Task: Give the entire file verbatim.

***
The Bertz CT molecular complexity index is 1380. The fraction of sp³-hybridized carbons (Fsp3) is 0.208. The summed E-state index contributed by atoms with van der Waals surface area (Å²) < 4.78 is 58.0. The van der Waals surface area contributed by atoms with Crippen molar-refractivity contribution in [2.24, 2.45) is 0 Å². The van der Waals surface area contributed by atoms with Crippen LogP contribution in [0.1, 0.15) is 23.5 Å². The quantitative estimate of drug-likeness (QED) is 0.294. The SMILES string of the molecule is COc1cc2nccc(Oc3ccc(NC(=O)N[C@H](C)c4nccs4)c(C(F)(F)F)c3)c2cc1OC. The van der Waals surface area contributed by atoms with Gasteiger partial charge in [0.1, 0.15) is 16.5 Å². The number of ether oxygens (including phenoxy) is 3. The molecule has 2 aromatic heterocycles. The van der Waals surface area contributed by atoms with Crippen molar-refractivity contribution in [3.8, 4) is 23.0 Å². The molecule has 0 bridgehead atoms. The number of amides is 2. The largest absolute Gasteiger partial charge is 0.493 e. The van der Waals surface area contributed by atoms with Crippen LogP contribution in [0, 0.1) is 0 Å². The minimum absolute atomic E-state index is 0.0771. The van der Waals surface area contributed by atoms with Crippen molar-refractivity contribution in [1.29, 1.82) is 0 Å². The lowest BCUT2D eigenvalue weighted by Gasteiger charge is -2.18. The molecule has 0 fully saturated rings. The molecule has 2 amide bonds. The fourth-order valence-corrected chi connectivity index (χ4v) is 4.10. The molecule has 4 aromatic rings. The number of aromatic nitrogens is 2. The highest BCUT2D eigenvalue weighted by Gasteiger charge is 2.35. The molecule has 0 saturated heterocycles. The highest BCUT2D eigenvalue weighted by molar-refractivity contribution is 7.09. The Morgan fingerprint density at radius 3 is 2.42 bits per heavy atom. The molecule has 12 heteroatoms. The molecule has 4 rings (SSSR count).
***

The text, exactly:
The Bertz CT molecular complexity index is 1380. The fraction of sp³-hybridized carbons (Fsp3) is 0.208. The summed E-state index contributed by atoms with van der Waals surface area (Å²) < 4.78 is 58.0. The van der Waals surface area contributed by atoms with Crippen molar-refractivity contribution in [2.24, 2.45) is 0 Å². The van der Waals surface area contributed by atoms with Crippen LogP contribution in [0.1, 0.15) is 23.5 Å². The quantitative estimate of drug-likeness (QED) is 0.294. The SMILES string of the molecule is COc1cc2nccc(Oc3ccc(NC(=O)N[C@H](C)c4nccs4)c(C(F)(F)F)c3)c2cc1OC. The van der Waals surface area contributed by atoms with Gasteiger partial charge in [0.1, 0.15) is 16.5 Å². The number of ether oxygens (including phenoxy) is 3. The molecule has 2 aromatic heterocycles. The van der Waals surface area contributed by atoms with Crippen molar-refractivity contribution in [3.8, 4) is 23.0 Å². The molecule has 0 bridgehead atoms. The number of amides is 2. The largest absolute Gasteiger partial charge is 0.493 e. The van der Waals surface area contributed by atoms with Crippen LogP contribution in [0, 0.1) is 0 Å². The minimum absolute atomic E-state index is 0.0771. The van der Waals surface area contributed by atoms with Crippen molar-refractivity contribution in [1.29, 1.82) is 0 Å². The lowest BCUT2D eigenvalue weighted by Gasteiger charge is -2.18. The molecule has 0 fully saturated rings. The molecule has 2 amide bonds. The fourth-order valence-corrected chi connectivity index (χ4v) is 4.10. The molecule has 4 aromatic rings. The number of aromatic nitrogens is 2. The highest BCUT2D eigenvalue weighted by Gasteiger charge is 2.35. The molecule has 0 saturated heterocycles. The highest BCUT2D eigenvalue weighted by molar-refractivity contribution is 7.09. The Morgan fingerprint density at radius 3 is 2.42 bits per heavy atom. The molecule has 12 heteroatoms. The molecule has 4 rings (SSSR count).